The pacing is smooth, and the only point of contention is an on-screen discussion of the scone overlay label.
The battle lines are drawn in jam then in cream… or vice versa.
Murder is child’s play in director William Brent Bell’s prequel to 2009’s psychological horror Orphan about a 30-something psychiatric patient with a rare glandular condition that delays her growth, allowing her to pose as a young girl and infiltrate unsuspecting families.
The cuckoo in the nest is happy as a lark and mad as a loon in Orphan: First Kill, which chronicles the antagonist’s first forays outside of secure isolation and pits the cunning predator against a surprisingly worthy adversary.
Screenwriter David Coggeshall pulls the rug out from under his villain (and us) with a satisfying rustle towards the hour and savors the pungent flavor of white supremacy and class privilege as his plot spins in a tantalizing new direction.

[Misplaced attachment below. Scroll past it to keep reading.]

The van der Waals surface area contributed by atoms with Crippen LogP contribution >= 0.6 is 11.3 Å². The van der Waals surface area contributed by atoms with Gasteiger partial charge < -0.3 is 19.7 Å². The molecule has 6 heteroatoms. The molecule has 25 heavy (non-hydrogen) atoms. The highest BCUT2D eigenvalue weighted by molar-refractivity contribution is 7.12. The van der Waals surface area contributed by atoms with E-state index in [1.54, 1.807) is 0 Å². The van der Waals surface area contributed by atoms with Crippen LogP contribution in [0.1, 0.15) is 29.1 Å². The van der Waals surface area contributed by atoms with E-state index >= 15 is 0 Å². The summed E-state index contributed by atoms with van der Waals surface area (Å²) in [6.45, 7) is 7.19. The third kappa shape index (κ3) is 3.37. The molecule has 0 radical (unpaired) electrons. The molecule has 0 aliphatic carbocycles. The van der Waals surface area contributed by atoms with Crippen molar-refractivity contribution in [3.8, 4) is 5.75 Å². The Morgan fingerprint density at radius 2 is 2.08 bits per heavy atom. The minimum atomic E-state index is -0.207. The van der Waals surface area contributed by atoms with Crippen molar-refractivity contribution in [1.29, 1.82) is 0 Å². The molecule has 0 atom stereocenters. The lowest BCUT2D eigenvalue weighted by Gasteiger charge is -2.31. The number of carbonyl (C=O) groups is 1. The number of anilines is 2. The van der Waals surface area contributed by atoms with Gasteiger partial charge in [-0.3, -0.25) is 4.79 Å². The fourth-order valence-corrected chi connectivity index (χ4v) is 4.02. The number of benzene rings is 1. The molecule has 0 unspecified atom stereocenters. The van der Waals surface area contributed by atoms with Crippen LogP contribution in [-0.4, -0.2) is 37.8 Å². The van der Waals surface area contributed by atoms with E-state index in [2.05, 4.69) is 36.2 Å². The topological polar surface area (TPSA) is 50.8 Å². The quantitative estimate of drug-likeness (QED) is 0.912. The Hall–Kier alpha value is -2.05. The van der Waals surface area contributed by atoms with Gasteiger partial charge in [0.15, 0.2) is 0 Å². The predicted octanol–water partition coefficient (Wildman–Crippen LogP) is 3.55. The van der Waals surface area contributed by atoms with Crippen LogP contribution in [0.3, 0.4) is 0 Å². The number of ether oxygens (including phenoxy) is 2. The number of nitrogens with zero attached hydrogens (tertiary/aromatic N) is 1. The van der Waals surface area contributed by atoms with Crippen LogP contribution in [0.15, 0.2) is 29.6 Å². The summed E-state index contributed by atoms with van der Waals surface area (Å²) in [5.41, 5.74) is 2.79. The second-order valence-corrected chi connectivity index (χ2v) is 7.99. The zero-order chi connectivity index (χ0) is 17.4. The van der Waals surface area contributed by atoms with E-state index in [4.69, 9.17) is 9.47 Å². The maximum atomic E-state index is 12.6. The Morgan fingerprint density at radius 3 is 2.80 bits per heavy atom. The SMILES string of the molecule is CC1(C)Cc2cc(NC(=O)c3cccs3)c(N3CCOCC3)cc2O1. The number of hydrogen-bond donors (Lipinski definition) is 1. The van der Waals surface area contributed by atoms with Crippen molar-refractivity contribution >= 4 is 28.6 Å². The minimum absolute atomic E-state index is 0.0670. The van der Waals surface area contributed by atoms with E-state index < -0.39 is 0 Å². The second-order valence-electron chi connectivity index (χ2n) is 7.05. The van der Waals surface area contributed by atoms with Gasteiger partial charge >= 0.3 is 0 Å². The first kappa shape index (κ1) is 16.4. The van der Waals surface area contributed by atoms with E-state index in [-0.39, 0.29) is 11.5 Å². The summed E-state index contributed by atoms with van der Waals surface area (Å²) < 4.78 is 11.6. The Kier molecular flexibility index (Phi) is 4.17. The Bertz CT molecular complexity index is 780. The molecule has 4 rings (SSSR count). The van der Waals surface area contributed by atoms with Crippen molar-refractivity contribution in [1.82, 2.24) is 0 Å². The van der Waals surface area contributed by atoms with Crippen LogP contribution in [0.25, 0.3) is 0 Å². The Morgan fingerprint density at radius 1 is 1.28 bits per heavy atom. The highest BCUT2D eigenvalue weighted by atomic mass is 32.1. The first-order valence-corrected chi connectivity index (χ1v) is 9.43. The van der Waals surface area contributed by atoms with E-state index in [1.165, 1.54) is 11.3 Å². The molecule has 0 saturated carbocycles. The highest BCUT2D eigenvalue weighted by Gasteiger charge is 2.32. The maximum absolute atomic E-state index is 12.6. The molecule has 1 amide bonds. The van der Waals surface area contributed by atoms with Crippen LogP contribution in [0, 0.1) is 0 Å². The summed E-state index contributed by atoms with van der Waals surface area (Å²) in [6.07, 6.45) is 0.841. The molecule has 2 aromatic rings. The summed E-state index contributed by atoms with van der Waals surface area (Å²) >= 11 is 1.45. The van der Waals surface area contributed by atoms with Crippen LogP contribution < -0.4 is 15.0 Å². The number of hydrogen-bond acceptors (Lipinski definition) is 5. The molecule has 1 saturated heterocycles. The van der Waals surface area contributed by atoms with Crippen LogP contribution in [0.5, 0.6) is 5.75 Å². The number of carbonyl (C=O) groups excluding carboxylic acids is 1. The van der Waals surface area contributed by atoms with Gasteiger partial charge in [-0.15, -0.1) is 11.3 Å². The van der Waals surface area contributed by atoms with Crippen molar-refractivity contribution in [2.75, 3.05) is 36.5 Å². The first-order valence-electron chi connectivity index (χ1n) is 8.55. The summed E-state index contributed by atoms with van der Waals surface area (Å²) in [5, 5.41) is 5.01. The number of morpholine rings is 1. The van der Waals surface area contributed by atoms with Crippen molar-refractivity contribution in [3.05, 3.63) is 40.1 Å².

Unfortunately, it’s tied tightly to the story revealed in the first movie and can’t deliver on its sadistic promise, reverting to slasher conventions to sever dysfunctional family ties in the most primitive way possible.
Isabelle Furhman resumes her chilling portrayal of the deceitful title role, staring soullessly into the camera as her manipulative master tricks the adults, who treat her like an innocent child.
Make no mistake, she’ll gouge your eyes out if she only has half a chance.
In 2007, 31-year-old Leena Klammer (Fuhrman) is a deeply disturbed patient under the care of Dr. Novotny (David Lawrence Brown) at the Saarne Institute in Estonia, where staff see through her childish facade and recognize the psychopath in their midst. Leena exploits the weakness of a smitten security guard to escape the facility and reinvent herself as Esther Albright, a suspected kidnapped missing American with similar facial features.
A staff member at the US Embassy in Moscow reunites Esther with her tearful mother Tricia (Julia Stiles): “Be ready for change. Four years is a long time in the development of a child!